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Sunday 28 November 2010

Frozen Charlotte Jewellery Treasures

 

In a spontaneous shopping browse I discovered a gorgeous Frozen Charlotte necklace that had to come home with me! And I love the story.

Danni Townsend O’Neil creates these quirky hand crafted pendants from antique ”Frozen Charlotte” dolls that she rescued from a demolition site in Russia. Their hats are made from a combination of antique sterling silver salt & pepper shakers, thimbles, vintage ceramic lids etc.

Danni lives in Melbourne and you can see more of her work here.  My keepsake has black hair and a sugar shaker hat. She’s gorgeous and always draws a comment.

Frozen Charlottes are a type of unjointed china doll popular during the late 19th and early 20th centuries.

The name came from Fair Charlotte, a well-known American folk ballad

attributed to William Lorenzo Carter.

This is the story of Frozen Charlotte:

The ballad tells the tale of a beautiful young woman who set out in a sleigh with her lover, Charles, on a bitterly cold night to attend a ball fifteen miles away. Her mother warned her to wrap herself in a blanket to keep warm, but:

“No, no, no,” fair Charlotte said

And she laughed like a gypsy queen

“To ride in blankets muffled up,

I never can be seen.”

Charlotte froze to death. Her parents were very sad.  Charles was very upset, and died of a broken heart.

~

While I was online discovering the story of Frozen Charlottes I found this beautiful assemblage from Altered Bits on Etsy. And yes, I wanted more Charolottes and was delighted when my little package arrived from America.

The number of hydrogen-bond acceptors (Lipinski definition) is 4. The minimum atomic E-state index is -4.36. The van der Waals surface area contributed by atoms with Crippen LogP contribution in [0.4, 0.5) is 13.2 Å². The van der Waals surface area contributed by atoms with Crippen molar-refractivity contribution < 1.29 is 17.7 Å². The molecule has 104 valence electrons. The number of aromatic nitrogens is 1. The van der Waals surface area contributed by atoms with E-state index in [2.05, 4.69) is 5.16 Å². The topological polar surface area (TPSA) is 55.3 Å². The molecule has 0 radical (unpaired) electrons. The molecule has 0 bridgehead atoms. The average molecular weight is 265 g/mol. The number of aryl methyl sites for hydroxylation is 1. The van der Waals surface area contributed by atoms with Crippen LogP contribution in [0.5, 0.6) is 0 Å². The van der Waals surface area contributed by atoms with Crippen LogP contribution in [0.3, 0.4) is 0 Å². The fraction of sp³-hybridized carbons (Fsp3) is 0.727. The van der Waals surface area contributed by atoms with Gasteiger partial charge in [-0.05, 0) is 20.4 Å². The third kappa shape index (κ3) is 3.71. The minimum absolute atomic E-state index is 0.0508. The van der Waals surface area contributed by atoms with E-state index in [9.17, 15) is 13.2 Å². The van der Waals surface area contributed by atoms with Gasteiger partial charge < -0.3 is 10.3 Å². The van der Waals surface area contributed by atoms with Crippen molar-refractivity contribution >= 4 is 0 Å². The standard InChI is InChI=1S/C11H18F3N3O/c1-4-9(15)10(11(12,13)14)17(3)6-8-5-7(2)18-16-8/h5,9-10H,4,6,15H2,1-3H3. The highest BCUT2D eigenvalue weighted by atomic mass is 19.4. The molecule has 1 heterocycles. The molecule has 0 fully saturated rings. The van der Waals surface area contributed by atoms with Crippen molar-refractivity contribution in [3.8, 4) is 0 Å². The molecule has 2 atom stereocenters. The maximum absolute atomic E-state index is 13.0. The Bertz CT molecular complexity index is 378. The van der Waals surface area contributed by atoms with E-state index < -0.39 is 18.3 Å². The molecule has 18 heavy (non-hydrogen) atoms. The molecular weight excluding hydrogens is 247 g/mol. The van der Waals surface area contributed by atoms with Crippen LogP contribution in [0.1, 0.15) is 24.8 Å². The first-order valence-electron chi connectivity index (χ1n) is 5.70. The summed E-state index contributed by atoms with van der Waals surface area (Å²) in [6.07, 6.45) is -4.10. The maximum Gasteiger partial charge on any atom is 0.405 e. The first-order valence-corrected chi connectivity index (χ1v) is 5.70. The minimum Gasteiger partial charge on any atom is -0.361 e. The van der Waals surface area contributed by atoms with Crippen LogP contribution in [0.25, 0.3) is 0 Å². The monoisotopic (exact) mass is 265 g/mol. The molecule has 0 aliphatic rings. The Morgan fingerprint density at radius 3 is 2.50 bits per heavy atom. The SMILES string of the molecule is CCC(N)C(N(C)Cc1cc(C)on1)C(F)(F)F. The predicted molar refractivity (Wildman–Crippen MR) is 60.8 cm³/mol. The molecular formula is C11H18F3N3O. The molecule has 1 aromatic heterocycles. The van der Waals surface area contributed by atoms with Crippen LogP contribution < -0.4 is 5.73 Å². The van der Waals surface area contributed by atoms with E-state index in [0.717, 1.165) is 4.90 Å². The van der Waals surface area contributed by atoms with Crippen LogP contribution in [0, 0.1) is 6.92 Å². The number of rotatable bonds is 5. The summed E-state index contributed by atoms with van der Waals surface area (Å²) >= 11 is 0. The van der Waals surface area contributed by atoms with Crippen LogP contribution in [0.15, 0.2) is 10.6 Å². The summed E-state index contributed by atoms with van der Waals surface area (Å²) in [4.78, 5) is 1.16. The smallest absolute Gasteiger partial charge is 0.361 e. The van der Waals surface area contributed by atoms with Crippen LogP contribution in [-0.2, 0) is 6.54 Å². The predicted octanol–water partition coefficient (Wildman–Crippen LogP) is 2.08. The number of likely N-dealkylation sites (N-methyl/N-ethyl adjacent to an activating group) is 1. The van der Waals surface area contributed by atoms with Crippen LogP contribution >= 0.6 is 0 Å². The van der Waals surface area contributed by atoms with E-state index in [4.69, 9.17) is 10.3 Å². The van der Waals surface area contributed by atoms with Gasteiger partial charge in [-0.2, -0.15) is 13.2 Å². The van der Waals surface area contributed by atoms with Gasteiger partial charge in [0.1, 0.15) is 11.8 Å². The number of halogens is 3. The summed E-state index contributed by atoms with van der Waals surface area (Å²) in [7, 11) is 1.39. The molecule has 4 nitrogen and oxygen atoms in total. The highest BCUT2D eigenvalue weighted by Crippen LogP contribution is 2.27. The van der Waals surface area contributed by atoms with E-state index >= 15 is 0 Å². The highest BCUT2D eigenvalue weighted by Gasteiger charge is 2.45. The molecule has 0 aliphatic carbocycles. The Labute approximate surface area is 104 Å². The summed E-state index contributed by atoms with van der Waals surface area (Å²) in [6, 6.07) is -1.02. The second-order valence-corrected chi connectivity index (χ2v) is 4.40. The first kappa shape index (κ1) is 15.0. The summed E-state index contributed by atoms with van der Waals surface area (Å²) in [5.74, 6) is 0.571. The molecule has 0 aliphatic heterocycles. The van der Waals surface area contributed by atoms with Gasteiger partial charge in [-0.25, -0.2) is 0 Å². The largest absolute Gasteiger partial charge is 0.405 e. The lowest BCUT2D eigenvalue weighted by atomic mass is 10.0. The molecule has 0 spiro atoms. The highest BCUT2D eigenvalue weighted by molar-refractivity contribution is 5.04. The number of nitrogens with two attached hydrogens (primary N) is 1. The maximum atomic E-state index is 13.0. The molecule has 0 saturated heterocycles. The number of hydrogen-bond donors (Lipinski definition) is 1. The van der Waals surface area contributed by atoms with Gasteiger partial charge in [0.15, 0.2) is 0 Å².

Four small Charlottes are nestled cozily in an old tin on a bed of aged fabric, sweetly next to them are an arrangement of vintage mother of pearl buttons from the ’40s.

These antique Frozen Charlotte Dolls were dug up from abandoned/ruined doll factories in Germany.

Over one hundred years ago in a doll factory located in Thuringia, Germany, Frozen Charlotte dolls were manufactured. These hard to find treasured bisque dolls, broken and not, become trophies when found and are coveted by mixed media and jewelry artists making them highly collectable.

A frozen Charlotte doll was found in one of the carpenter’s toolboxes, wrapped in a woollen sock.

The doll had no clothes on, except for a bonnet and mittens,

because the children would make the clothes for the doll.

Buried Alive – Gothic Lolita Necklace

The coffin hangs from a lush black velvet cord with a chain and lobster clasp closure.

Sterling Silver Coffin Pendant opens to reveal an Antique Mini Frozen Charlotte Doll inside.

There is also a small skull and crossbones charm hanging at the end of the extender chain.

Natalie Merchant – Frozen Charlotte

Blue like the winter snow in the full moon

Black like the silhouettes of the trees

Late blooming flowers lie frozen underneath the stars

I want you to remember me that way

Far away… I’ll be gone, will you wait for me here
How long… I don’t know, will you wait for me here

Still as the river grows in December

Silent and perfect blinding ice

Spring keeps her promisesNo cold can keep her back

I want you to remember me that way

Far away… I’ll be gone, will you wait for me here
How long… I don’t know, but wait for me here

Follow… don’t follow me
To where
To where I go

Far away… I’ll be gone, will you wait for me here
How long… I don’t know, will you wait for me here
Follow… don’t follow me, to where I have gone
Follow… don’t follow me, to where I have gone

Someday you’ll take my place
And I’ll wait
For you there